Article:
Christian Lim paves a path for Asian American baseball players

Christian Lim has taken on an impressive freshman campaign with Stanford baseball. Lim has been a steady arm for the Cardinal, winning Pac-12 pitcher of the week twice already in his first year. But beyond his pitching excellence, Lim’s journey carries a deeper significance, shedding light on the underrepresentation of Asian Americans in baseball and paving a path for future generations.

Lim reflected on his experiences of being “the Asian kid” on the baseball field and in school. Despite the scarcity of peers on the pitch who looked like him, Lim said he found strength and inspiration through the successes of Asian players on the professional stage, like Yu Darvish and Shohei Ohtani.

“Even seeing Korean players or Asian players in general was great,” Lim said. He raised Ichiro Suzuki, Shin-Soo Choo and Shohei Ohtani as examples. They made “such a big impact on baseball as Asians, even though they’re not Asian Americans,” Lim said.

“Just the fact that someone who looks like me was having so much success at the biggest stage really helped me find inspiration when I was growing up.”

Drawing from his own journey, Lim expressed the significance of Asian American representation in baseball. He emphasized its importance towards creating a more visible and inclusive playing field.

He noted the excitement surrounding the arrival of Rintaro Sasaki, a highly touted Japanese recruit slated to join the Stanford program next season. It would dramatically impact both the team and the broader Asian American community, Lim said.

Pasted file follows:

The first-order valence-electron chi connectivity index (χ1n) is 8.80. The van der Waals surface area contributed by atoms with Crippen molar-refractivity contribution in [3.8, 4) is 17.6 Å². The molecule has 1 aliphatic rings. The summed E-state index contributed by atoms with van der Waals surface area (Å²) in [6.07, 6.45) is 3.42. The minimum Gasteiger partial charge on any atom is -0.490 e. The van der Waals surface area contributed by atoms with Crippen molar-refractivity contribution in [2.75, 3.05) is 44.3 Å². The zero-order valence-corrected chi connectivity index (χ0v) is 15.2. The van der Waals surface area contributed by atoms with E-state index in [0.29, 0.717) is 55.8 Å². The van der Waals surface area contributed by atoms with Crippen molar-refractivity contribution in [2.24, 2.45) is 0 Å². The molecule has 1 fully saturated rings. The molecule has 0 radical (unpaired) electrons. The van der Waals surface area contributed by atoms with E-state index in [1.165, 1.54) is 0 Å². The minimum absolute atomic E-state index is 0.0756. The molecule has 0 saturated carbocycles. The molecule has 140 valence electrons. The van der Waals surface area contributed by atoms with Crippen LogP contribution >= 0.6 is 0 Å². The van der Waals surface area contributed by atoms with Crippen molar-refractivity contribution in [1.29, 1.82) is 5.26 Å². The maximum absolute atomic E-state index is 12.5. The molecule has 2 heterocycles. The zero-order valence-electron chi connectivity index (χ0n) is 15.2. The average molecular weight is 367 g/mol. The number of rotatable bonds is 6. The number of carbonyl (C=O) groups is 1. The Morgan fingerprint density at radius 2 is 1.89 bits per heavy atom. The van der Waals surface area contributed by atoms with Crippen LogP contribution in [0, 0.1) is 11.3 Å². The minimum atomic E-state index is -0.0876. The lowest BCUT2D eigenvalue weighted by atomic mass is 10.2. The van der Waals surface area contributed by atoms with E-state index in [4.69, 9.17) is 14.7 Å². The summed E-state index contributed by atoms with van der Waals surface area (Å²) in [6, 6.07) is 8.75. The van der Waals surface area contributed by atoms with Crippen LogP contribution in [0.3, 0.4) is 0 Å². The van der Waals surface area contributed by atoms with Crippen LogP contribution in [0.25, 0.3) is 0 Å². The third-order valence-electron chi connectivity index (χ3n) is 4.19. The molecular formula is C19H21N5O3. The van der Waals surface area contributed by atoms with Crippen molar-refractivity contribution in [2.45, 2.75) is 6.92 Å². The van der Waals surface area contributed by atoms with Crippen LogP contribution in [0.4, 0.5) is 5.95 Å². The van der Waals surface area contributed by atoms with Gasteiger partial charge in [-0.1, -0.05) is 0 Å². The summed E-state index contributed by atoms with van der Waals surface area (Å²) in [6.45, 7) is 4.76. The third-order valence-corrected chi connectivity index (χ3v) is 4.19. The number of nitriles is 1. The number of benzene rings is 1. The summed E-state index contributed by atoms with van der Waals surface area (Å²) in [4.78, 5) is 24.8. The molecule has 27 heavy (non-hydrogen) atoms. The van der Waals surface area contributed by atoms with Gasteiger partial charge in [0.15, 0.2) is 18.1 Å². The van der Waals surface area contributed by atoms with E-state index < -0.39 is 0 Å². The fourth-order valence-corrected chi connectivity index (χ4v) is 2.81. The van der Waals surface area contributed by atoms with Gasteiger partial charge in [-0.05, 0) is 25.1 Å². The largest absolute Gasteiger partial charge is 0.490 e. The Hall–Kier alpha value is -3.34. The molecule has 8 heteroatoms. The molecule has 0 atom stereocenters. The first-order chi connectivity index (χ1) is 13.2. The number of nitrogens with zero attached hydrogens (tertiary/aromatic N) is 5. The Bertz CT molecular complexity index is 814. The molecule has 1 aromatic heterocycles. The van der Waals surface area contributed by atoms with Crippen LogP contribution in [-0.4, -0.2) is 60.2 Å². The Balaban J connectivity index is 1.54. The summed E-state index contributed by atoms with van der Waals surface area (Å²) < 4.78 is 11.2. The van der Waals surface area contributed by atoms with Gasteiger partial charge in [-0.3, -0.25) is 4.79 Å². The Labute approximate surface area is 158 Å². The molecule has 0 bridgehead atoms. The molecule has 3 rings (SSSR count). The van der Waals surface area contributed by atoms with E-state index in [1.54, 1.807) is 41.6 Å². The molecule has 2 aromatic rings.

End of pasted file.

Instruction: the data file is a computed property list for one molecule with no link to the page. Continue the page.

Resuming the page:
“We all knew that this kid was the best recruit to ever come out of Japan and was supposed to be the number one overall pick in the Japanese professional league,” Lim said.  “He joined us at the beginning of spring quarter and he’s been awesome. He’s been really eager to learn English, which he is getting better at every day, and improving his baseball skills.”

As the first Stanford pitcher since 2022 to be named Pac-12 Pitcher of the Week multiple times in a season, Lim’s talent and dedication have propelled him to the forefront of collegiate baseball. His teammates have taken notice of his exceptional abilities and mindset, including sophomore pitcher Toran O’Harran. 

He “has been extremely impressive in his ability to slow the game down and make pitches when he needs to. His mentality that he pitches with is his big separator,” O’Harran said. 

Similarly, sophomore pitcher Matt Scott, the leader of the pitching core, praised Lim’s demeanor when on the mound.

“The ability for Christian to stay extremely composed on the mound is something that is very impressive for a freshman,” Scott said.

Yet, amid the achievements and praise, Lim remains grounded: He attributed much of his success to the guidance of his pitching coach, Thomas Eager, whose mentorship has been instrumental in his growth both on and off the field.

“Thomas has helped me grow a tremendous amount since before the start of my freshman season. Even though it’s only been six months, I feel like I’ve grown so much as a pitcher and also as a person,” Lim said.

As he reflected on his freshman campaign, Lim also acknowledged the areas of his game that require refinement.

“There’s some things that have gone well for me that I don’t really feel like I need to address right at this moment,” Lim said. “But the biggest changes that I make are more game to game. For example, this past weekend, I kind of struggled with the location of my fastballs. That’s going to be something that I’m going to work on throughout this week.”

As Lim looks ahead to the future, both on and off the field, he remains committed to serving as a role model and advocate for Asian American athletes. With each pitch he throws and each accolade he earns, he carries with him the hopes and aspirations of a community often overlooked in the baseball world.